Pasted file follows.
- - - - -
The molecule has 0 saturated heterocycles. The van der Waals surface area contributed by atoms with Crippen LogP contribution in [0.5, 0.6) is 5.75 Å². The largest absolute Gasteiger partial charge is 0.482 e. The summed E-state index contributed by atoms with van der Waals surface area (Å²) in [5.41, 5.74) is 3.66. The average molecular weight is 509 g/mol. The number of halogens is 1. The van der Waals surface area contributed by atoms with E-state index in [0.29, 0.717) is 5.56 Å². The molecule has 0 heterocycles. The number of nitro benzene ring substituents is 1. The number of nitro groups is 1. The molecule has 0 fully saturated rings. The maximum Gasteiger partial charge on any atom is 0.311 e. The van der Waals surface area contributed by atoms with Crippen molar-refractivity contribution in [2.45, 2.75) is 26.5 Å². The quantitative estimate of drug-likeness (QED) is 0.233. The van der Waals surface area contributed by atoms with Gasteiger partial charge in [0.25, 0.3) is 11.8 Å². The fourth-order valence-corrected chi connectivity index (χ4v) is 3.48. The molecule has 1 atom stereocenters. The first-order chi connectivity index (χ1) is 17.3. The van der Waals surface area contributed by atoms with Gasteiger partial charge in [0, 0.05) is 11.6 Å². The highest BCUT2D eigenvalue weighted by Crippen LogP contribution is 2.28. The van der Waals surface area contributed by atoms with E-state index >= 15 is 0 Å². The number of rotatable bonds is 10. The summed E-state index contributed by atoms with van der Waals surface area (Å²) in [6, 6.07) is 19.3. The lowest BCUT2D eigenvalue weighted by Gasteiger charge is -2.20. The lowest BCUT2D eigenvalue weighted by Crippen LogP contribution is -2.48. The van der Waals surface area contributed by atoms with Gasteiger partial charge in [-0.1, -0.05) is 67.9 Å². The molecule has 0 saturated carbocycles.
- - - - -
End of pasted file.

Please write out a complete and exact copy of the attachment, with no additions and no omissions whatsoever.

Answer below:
The molecule has 0 saturated heterocycles. The van der Waals surface area contributed by atoms with Crippen LogP contribution in [0.5, 0.6) is 5.75 Å². The largest absolute Gasteiger partial charge is 0.482 e. The summed E-state index contributed by atoms with van der Waals surface area (Å²) in [5.41, 5.74) is 3.66. The average molecular weight is 509 g/mol. The number of halogens is 1. The van der Waals surface area contributed by atoms with E-state index in [0.29, 0.717) is 5.56 Å². The molecule has 0 heterocycles. The number of nitro benzene ring substituents is 1. The number of nitro groups is 1. The molecule has 0 fully saturated rings. The maximum Gasteiger partial charge on any atom is 0.311 e. The van der Waals surface area contributed by atoms with Crippen molar-refractivity contribution in [2.45, 2.75) is 26.5 Å². The quantitative estimate of drug-likeness (QED) is 0.233. The van der Waals surface area contributed by atoms with Gasteiger partial charge in [0.25, 0.3) is 11.8 Å². The fourth-order valence-corrected chi connectivity index (χ4v) is 3.48. The molecule has 1 atom stereocenters. The first-order chi connectivity index (χ1) is 17.3. The van der Waals surface area contributed by atoms with Gasteiger partial charge in [0, 0.05) is 11.6 Å². The highest BCUT2D eigenvalue weighted by Crippen LogP contribution is 2.28. The van der Waals surface area contributed by atoms with E-state index >= 15 is 0 Å². The number of rotatable bonds is 10. The summed E-state index contributed by atoms with van der Waals surface area (Å²) in [6, 6.07) is 19.3. The lowest BCUT2D eigenvalue weighted by Gasteiger charge is -2.20. The lowest BCUT2D eigenvalue weighted by Crippen LogP contribution is -2.48. The van der Waals surface area contributed by atoms with Gasteiger partial charge in [-0.1, -0.05) is 67.9 Å². The molecule has 0 saturated carbocycles.